The opinion of the court was delivered by: Kessler, District Judge.
This matter comes before the Court upon Defendant's Motion for
Summary Judgment [# 35], Plaintiff's Motion for Partial Summary
Judgment [# 46], and Defendant's Motion to Dismiss Second Amended
Complaint, or, in the Alternative, for Summary Judgment [# 78].
Plaintiff, John E. Lutes, brings this action alleging
discrimination on the basis of race and sex in violation of Title
VII of the Civil Rights Act of 1964, 42 U.S.C. § 2000e et seq.,
and on the basis of age in violation of the Age Discrimination in
Employment Act ("ADEA"), 29 U.S.C. § 621 et seq. Plaintiff
further alleges retaliation in violation of Title VII and the
ADEA, as well as infringement upon his constitutional right to
equal protection. Upon consideration of the parties' submissions
and the entire record herein, for the reasons set forth below,
Defendant's Motion for Summary Judgment is granted; Plaintiff's
Motion for Partial Summary Judgment is denied; and Defendant's
Motion to Dismiss Second Amended Complaint, or, in the
Alternative, for Summary Judgment is granted.
A. Plaintiff's Employment History
B. Plaintiff's Efforts at Promotion*fn2
Plaintiff was hired into his current GS-14 position at full
performance level with no promotion potential except through
certain designated processes*fn3 The only procedure for
advancing beyond a full performance level position is 1) to
separately apply for a vacant position at the next performance
level, or 2) to request a review by a Performance Review Board
("PRB") or a desk audit to determine whether an increase in a
position's duties supports reclassification at a higher
In 1990, Plaintiff's then supervisor, Jack Levine, allegedly
promised Plaintiff that be would be promoted to a GS-15 position
in late 1991. That promotion never took place. Plaintiff conceded
in deposition that the denial of promotion by Levine had nothing
to do with his race or gender. Def's Ex. 6 at 68.
Following receipt of his "Fully Successful" rating in November
1992, Plaintiff filed an informal grievance with the agency
alleging improper supervisory practices. As part of his
grievance, Plaintiff requested again that he be promoted to a
GS-15 grade. That request for promotion was denied in January
1993. Plaintiff chose to withdraw his grievance rather than appeal
Subsequently, Plaintiff repeatedly requested that his name be
submitted to a PRB for advancement consideration. The PRB for
Plaintiff's division, Code R, is composed of Code R Division
Directors, and is chaired by the Code R Associate Administrator.
To be considered for a position upgrade, an employee must be
nominated by his or her Division Director. The PRB then considers
an employee's qualifications, his or her performance level, the
potential to perform at a higher level, and other recommendations
the employee may have garnered. The PRE then makes a
determination whether to make a recommendation for upgrade to the
Headquarters personnel office. Def.'s Ex. 4 at 5; Def.'s Ex. 10
at 63; Def.'s Ex. 11 at 19-20.
By 1993, Richard Christiansen occupied the position of Division
Director for Plaintiff's division. Christiansen declined to
submit Plaintiff's name for advancement review during the March
4, 1993 PRB meeting. In the face of repeated requests from
Plaintiff, however, Christiansen finally nominated Plaintiff for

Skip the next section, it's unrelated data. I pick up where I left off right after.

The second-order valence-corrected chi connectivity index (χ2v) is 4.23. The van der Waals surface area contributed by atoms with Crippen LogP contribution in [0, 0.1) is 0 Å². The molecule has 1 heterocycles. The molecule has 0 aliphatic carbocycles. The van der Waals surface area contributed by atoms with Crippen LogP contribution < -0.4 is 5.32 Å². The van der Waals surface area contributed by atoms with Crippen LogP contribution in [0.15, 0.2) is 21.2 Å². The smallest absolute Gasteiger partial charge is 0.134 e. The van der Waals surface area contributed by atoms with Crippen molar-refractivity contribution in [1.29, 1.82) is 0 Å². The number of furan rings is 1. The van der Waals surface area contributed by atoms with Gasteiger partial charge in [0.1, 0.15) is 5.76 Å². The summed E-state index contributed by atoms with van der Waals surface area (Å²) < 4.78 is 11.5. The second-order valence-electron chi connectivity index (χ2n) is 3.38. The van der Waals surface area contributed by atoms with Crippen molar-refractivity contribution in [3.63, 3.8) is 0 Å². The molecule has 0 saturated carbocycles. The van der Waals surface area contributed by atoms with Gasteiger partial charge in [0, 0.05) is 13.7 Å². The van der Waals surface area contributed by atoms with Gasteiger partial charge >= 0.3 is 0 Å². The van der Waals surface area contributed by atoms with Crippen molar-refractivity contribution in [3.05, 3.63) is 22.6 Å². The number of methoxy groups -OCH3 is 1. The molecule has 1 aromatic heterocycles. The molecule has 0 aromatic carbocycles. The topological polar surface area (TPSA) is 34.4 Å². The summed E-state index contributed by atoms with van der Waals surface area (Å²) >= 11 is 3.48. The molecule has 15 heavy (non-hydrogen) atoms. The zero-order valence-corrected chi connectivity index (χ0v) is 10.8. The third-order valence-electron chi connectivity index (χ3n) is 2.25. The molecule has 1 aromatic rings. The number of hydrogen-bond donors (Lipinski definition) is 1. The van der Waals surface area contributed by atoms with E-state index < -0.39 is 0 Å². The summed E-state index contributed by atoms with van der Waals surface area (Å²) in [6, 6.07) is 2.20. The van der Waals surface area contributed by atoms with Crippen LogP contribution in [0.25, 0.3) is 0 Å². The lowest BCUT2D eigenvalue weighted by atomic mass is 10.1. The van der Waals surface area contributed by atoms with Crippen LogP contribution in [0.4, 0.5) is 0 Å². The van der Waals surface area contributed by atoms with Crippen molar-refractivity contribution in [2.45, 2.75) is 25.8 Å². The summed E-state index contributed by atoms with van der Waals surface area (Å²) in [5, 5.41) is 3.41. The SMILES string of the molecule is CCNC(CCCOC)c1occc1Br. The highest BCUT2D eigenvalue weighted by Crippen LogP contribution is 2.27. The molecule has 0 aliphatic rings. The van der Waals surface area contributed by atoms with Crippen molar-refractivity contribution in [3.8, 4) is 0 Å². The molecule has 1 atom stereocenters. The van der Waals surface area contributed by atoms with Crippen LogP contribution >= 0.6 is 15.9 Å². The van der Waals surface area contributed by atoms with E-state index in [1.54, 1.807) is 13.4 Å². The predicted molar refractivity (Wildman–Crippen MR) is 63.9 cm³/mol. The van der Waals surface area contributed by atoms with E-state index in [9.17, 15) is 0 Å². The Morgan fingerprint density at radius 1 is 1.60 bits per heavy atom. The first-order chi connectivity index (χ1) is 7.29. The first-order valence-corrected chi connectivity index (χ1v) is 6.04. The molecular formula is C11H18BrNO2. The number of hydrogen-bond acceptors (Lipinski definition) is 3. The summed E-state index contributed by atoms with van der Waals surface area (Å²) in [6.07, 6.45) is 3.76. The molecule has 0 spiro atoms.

upgrade, and advocated on his behalf before the August 25, 1993
PRB session. He did so only after his supervisor, Kristen
Hessenius, Deputy Associate Administrator, suggested that rather
than deny Plaintiff's requests himself, he allow the PRB to
determine Plaintiff's qualifications. After a hearing, however,
the PRB recommended unanimously against promoting Plaintiff.
Plaintiff chose not to appeal the PRB's determination.
In August 1994, at Plaintiff's request, Wesley Harris, the Code
R Associate Administrator requested a desk audit of Plaintiff's
position. In April 1995, Brenda L. Spicer, the Personnel
Management Specialist who conducted the desk audit, issued a
report concluding that Plaintiff's duties did not support a GS-15
classification. Def.'s Ex. 14. Ms. Spicer's supervisor, Peggy A.
Phelps, concurred in the conclusion. Plaintiff opted not to
appeal the determination despite being told he could do so.
In August 1995, Plaintiff was submitted for a second desk audit
by the Chief of the Agency Personnel Policy Branch. On August 11,
1995, the Chief issued a report concluding again that Plaintiff's
duties and responsibilities supported only a GS-14
classification. Def.'s Ex. 21. Again, Plaintiff declined to
appeal the second desk audit.
Plaintiff filed an informal complaint with NASA's Equal
Opportunity Office on February 7, 1995, alleging race and sex
discrimination. He filed a second complaint on July 14, 1995,
alleging race, sex, and age discrimination. Plaintiff has
apparently filed at least five other administrative
On December 18, 1996, Plaintiff, acting pro se, filed this
action alleging both disparate treatment and disparate impact
discrimination. On May 7, 1997, Plaintiff filed an Amended
Complaint with the assistance of counsel. The Amended Complaint
alleged only disparate treatment discrimination. On October 5,
1998, this Court granted Plaintiff leave to file a second Amended
Complaint, Plaintiff's second Amended Complaint added a cause of
action for violation of his constitutional right to equal
Under Fed.R.Civ.P. 56, a motion for summary judgment shall be
granted if the pleadings, depositions, answers to
interrogatories, admissions on file, and affidavits show that
there is no genuine issue of material fact, and that the moving
party is entitled to judgment as a matter of law, Anderson v.
Liberty Lobby, Inc., 477 U.S. 242, 248, 106 S.Ct. 2505, 91
L.Ed.2d 202 (1986). In considering a motion for summary judgment,
the "evidence of the nonmovant is to be believed, and all
justifiable inferences are to be drawn in his favor." Id. at 255,
106 S.Ct. 2505; see also Washington Post Co. v. United States
Dep't of Health and Human Servs., 865 F.2d 320, 325 (D.C.Cir.
The nonmoving party, however, "must do more than simply show
that there is some metaphysical doubt as to the material facts."
Matsushita Elec. Indus. Co. v. Zenith Radio Corp., 475 U.S. 574,
586, 106 S.Ct. 1348, 89 L.Ed.2d 538 (1986). The non-moving
party's opposition must consist of more than mere unsupported
allegations or denials and must be supported by affidavits or
other competent evidence setting forth specific facts showing
that there is a genuine issue for trial. Fed.R.Civ.P. 56(e);